18 Oct 2016

Euthanasia advocates caution police over raids

4:56 pm on 18 October 2016

An elderly euthanasia supporter has described how police officers came to her home with a search warrant last week and seized a helium balloon kit.

A police car at a cordon.

A file photo of a police car: Patsy McGrath, 76, said two "rather embarrassed policemen" came to search her home in Nelson. Photo: RNZ / Claire Eastham-Farrelly

The Voluntary Euthanasia Society has said recent police raids on campaigners smack of interference with the parliamentary inquiry into assisted dying.

Patsy McGrath, 76, said she bought the kit from a shop several years ago to help her end her own life, should she need it, after watching her sister die of multiple sclerosis.

Two police officers came to her Nelson home late last week, she said.

"I came home from town and was met by two police walking up the stairs and they had a search warrant. Very clear, these two rather embarrassed policemen had a search warrant for my house, should they need to look over it because I was holding a helium balloon kit.

"They had heard, nobody would tell me why or where or anything, so I gave them the helium because they had the power to take it anyway and I didn't want my house broken to pieces. All I was doing was owning a helium balloon kit."

Mrs McGrath, who donates to pro-euthanasia group Exit International and is a local member of the Voluntary Euthanasia Society, said officers had told her they were there as part of a wider investigation, but it was unclear how they knew she had the kit.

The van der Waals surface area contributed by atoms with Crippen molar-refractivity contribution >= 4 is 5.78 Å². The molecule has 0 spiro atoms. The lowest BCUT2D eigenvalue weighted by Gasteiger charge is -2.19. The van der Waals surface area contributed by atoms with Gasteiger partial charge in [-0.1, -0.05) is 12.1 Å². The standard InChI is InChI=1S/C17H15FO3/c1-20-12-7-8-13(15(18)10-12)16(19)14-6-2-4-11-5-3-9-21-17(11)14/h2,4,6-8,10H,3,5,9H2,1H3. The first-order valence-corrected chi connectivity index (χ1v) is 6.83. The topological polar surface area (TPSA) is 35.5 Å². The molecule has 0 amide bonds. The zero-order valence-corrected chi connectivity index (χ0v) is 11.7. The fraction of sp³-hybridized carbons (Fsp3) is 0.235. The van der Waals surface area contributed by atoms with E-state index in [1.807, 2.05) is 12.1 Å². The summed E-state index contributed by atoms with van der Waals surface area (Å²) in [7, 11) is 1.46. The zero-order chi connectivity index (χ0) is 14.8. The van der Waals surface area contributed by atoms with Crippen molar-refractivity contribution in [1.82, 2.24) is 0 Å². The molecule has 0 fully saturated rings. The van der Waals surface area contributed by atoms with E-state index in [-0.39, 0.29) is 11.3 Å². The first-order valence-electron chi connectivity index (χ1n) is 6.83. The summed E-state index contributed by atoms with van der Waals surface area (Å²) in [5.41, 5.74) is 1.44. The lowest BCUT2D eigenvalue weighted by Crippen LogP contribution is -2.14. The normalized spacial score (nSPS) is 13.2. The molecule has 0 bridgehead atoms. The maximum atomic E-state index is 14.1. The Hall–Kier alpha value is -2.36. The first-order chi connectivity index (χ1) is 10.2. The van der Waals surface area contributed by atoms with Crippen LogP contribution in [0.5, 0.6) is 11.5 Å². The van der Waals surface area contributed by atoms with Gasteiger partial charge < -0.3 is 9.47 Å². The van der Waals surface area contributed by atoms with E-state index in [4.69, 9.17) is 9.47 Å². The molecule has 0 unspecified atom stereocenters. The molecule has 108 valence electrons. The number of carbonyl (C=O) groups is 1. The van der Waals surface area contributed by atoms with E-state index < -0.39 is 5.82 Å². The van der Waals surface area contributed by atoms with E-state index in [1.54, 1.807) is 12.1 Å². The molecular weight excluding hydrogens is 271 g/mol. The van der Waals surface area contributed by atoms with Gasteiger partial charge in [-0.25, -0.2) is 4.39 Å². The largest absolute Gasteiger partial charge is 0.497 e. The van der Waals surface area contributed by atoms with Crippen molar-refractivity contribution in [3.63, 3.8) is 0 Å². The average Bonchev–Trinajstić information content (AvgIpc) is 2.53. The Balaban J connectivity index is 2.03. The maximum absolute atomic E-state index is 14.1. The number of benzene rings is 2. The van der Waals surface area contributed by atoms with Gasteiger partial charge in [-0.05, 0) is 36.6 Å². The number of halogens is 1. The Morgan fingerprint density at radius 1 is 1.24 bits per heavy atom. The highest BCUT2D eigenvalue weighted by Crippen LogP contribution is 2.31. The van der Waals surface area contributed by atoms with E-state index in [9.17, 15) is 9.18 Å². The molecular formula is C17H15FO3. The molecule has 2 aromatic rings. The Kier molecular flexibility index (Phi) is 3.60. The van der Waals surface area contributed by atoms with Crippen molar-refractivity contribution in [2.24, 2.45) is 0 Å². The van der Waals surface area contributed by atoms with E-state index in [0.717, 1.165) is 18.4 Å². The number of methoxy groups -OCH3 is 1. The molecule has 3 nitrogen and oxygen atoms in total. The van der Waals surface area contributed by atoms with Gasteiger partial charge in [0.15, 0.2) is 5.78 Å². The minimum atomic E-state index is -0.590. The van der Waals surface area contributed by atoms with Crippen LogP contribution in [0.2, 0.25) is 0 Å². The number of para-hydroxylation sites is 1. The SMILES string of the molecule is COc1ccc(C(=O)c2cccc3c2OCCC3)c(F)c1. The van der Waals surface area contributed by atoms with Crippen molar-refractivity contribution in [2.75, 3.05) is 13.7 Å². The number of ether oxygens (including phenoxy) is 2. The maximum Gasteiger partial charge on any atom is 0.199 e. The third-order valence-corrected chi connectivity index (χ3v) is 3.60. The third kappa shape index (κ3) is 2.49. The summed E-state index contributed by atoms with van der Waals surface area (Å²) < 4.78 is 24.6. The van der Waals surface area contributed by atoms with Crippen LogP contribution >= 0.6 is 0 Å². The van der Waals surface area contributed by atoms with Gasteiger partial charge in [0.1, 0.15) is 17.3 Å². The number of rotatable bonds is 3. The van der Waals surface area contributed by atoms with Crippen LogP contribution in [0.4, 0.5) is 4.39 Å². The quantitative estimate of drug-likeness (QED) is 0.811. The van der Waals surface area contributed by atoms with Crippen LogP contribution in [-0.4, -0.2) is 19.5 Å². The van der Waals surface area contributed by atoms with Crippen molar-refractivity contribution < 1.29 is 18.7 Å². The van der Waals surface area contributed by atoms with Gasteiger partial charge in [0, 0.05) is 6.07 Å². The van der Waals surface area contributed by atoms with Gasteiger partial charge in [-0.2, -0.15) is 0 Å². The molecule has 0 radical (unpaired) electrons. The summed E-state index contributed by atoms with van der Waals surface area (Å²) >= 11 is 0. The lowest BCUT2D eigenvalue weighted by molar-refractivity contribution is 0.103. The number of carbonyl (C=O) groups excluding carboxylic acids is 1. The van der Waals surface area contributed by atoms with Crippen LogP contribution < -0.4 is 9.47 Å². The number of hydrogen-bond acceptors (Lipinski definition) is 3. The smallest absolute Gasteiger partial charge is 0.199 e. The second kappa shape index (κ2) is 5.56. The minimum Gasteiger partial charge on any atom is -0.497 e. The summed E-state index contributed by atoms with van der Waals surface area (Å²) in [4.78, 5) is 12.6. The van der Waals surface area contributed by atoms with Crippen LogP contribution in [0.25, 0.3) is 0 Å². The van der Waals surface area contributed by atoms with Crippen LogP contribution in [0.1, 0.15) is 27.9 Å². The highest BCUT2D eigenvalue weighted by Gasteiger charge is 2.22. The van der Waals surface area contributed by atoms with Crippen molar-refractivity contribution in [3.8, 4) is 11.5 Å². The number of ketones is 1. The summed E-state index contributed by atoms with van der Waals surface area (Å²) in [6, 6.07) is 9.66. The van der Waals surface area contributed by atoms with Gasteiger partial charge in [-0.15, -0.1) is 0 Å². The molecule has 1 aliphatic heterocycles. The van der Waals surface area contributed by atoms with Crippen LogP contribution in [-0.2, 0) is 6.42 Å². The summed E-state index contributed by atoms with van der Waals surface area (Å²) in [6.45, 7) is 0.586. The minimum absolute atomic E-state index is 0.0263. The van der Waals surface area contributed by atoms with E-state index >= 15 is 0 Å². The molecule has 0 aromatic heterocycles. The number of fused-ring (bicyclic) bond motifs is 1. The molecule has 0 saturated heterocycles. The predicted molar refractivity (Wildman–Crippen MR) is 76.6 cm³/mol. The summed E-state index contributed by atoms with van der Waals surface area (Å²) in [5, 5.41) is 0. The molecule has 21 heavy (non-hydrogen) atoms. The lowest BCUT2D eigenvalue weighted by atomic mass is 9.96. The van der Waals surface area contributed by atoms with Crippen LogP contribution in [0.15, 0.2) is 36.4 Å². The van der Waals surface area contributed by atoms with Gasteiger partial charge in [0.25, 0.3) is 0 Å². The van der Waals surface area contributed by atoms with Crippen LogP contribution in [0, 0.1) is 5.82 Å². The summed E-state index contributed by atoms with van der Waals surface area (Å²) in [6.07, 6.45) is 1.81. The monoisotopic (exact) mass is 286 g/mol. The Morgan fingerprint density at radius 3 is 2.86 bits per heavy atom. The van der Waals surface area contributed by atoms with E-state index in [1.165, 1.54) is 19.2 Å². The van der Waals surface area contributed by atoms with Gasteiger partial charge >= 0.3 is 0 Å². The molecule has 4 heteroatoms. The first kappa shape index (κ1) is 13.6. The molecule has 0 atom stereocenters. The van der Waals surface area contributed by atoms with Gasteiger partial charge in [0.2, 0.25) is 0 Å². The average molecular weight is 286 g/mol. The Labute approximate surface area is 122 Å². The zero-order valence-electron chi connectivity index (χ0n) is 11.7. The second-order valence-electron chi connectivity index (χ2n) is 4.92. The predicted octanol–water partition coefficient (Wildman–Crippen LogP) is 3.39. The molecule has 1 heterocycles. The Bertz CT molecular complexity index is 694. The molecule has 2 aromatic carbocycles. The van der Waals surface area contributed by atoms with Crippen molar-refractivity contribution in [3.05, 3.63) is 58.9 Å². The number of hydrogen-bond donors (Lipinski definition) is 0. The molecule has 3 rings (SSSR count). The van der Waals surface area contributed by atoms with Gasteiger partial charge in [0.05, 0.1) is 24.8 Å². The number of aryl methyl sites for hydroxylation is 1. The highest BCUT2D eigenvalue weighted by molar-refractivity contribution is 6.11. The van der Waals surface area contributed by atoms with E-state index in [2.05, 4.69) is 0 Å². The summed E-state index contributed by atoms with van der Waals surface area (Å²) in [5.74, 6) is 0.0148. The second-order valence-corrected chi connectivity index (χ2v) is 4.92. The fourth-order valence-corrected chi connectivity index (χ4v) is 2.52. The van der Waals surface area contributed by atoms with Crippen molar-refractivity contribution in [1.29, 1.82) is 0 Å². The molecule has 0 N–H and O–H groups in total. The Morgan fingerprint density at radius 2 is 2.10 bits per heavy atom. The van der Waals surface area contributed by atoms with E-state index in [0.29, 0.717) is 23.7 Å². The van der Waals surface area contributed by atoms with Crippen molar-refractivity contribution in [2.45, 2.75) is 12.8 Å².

"I was at a meeting in Wellington a couple of weeks ago in which I may have said I did [have the kit]. It was a meeting of like-minded people, but whether there was a bug there or a mole there I've no idea."

Mrs McGrath said, according to the search warrant, the kit would be used for evidence against someone suspected of aiding and abetting suicide, and the search was part of a wider investigation called Operation Painter involving serveral other properties.

Mrs McGrath said she did not plan to seek legal advice because she had not broken any law and police had not taken the matter further.

Police confirmed they had also arrested and charged a Lower Hutt woman with importing a class-C drug as part of an ongoing investigation.

'Political activity'

Voluntary Euthanasia Society president Maryan Street said police had to be careful about how they investigated supporters of the cause.

Former Labour MP Maryan Street

Voluntary Euthanasia Society president and former Labour MP Maryan Street Photo: RNZ / Alexander Robertson

Ms Street is the author of a petition being heard by Parliament's Health Select Committee seeking medically assisted dying to be legal for terminal illness and unbearable suffering.

She said the police raids on campaigners for voluntary euthanasia smacked of interference into the inquiry.

"There is a political activity going on at the moment and people need to be very circumspect about how they conduct themselves because if they are crashing across a political process then they need to be very clear that there will be a political response."

ACT Party leader David Seymour said the raids raised serious questions about police treatment of a politically sensitive issue.

A spokesperson for Police Minister Judith Collins said she did not even know about the raids until media raised it with her this morning.

She said the minister and her office have not received any information on the matter, and it was an operational matter for police.